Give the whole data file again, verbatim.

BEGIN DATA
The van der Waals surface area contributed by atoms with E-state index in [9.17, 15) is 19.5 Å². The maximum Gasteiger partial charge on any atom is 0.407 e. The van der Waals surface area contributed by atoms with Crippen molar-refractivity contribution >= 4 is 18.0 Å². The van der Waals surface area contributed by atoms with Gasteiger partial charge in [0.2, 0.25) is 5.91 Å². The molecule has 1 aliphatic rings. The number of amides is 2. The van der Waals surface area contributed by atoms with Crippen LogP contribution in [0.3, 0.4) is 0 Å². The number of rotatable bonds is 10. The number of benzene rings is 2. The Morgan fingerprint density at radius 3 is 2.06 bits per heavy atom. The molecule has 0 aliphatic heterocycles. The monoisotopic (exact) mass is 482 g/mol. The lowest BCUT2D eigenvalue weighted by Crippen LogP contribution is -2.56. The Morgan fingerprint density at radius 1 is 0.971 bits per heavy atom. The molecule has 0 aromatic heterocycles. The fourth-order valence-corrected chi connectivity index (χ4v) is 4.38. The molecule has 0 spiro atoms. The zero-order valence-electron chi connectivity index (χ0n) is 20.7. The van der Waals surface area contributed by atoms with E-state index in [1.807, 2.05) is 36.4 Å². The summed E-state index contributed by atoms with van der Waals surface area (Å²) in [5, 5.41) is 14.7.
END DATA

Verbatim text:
The van der Waals surface area contributed by atoms with E-state index in [9.17, 15) is 19.5 Å². The maximum Gasteiger partial charge on any atom is 0.407 e. The van der Waals surface area contributed by atoms with Crippen molar-refractivity contribution >= 4 is 18.0 Å². The van der Waals surface area contributed by atoms with Gasteiger partial charge in [0.2, 0.25) is 5.91 Å². The molecule has 1 aliphatic rings. The number of amides is 2. The van der Waals surface area contributed by atoms with Crippen LogP contribution in [0.3, 0.4) is 0 Å². The number of rotatable bonds is 10. The number of benzene rings is 2. The Morgan fingerprint density at radius 3 is 2.06 bits per heavy atom. The molecule has 0 aliphatic heterocycles. The monoisotopic (exact) mass is 482 g/mol. The lowest BCUT2D eigenvalue weighted by Crippen LogP contribution is -2.56. The Morgan fingerprint density at radius 1 is 0.971 bits per heavy atom. The molecule has 0 aromatic heterocycles. The fourth-order valence-corrected chi connectivity index (χ4v) is 4.38. The molecule has 0 spiro atoms. The zero-order valence-electron chi connectivity index (χ0n) is 20.7. The van der Waals surface area contributed by atoms with E-state index in [1.807, 2.05) is 36.4 Å². The summed E-state index contributed by atoms with van der Waals surface area (Å²) in [5, 5.41) is 14.7.